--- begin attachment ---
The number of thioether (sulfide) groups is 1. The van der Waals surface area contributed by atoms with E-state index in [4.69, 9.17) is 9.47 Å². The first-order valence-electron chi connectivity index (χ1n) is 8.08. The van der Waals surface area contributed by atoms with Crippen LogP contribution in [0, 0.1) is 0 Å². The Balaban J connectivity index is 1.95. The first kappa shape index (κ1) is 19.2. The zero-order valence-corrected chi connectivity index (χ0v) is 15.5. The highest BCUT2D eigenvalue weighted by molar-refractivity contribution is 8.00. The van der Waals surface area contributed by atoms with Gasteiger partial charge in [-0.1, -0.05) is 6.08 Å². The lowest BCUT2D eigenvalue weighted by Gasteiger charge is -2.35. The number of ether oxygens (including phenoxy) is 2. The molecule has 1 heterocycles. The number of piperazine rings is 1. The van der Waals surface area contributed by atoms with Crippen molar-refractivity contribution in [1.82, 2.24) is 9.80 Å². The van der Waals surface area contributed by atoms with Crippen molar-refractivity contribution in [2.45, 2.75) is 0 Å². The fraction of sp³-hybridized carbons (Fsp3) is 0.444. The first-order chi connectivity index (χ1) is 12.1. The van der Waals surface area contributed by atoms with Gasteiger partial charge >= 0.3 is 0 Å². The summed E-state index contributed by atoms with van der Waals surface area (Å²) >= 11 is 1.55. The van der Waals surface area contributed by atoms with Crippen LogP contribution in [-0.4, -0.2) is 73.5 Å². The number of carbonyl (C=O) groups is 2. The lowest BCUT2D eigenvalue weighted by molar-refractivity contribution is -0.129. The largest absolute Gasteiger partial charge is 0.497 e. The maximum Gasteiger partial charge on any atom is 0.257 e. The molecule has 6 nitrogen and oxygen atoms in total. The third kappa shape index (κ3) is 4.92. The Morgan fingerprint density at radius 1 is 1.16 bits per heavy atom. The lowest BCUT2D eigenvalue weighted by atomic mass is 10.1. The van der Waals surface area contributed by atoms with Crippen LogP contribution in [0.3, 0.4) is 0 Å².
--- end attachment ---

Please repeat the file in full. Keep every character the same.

The number of thioether (sulfide) groups is 1. The van der Waals surface area contributed by atoms with E-state index in [4.69, 9.17) is 9.47 Å². The first-order valence-electron chi connectivity index (χ1n) is 8.08. The van der Waals surface area contributed by atoms with Crippen LogP contribution in [0, 0.1) is 0 Å². The Balaban J connectivity index is 1.95. The first kappa shape index (κ1) is 19.2. The zero-order valence-corrected chi connectivity index (χ0v) is 15.5. The highest BCUT2D eigenvalue weighted by molar-refractivity contribution is 8.00. The van der Waals surface area contributed by atoms with Gasteiger partial charge in [-0.1, -0.05) is 6.08 Å². The lowest BCUT2D eigenvalue weighted by Gasteiger charge is -2.35. The number of ether oxygens (including phenoxy) is 2. The molecule has 1 heterocycles. The number of piperazine rings is 1. The van der Waals surface area contributed by atoms with Crippen molar-refractivity contribution in [1.82, 2.24) is 9.80 Å². The van der Waals surface area contributed by atoms with Crippen molar-refractivity contribution in [2.45, 2.75) is 0 Å². The fraction of sp³-hybridized carbons (Fsp3) is 0.444. The first-order chi connectivity index (χ1) is 12.1. The van der Waals surface area contributed by atoms with Gasteiger partial charge >= 0.3 is 0 Å². The summed E-state index contributed by atoms with van der Waals surface area (Å²) >= 11 is 1.55. The van der Waals surface area contributed by atoms with Crippen LogP contribution in [-0.4, -0.2) is 73.5 Å². The number of carbonyl (C=O) groups is 2. The lowest BCUT2D eigenvalue weighted by molar-refractivity contribution is -0.129. The largest absolute Gasteiger partial charge is 0.497 e. The maximum Gasteiger partial charge on any atom is 0.257 e. The molecule has 6 nitrogen and oxygen atoms in total. The third kappa shape index (κ3) is 4.92. The Morgan fingerprint density at radius 1 is 1.16 bits per heavy atom. The lowest BCUT2D eigenvalue weighted by atomic mass is 10.1. The van der Waals surface area contributed by atoms with Crippen LogP contribution in [0.3, 0.4) is 0 Å².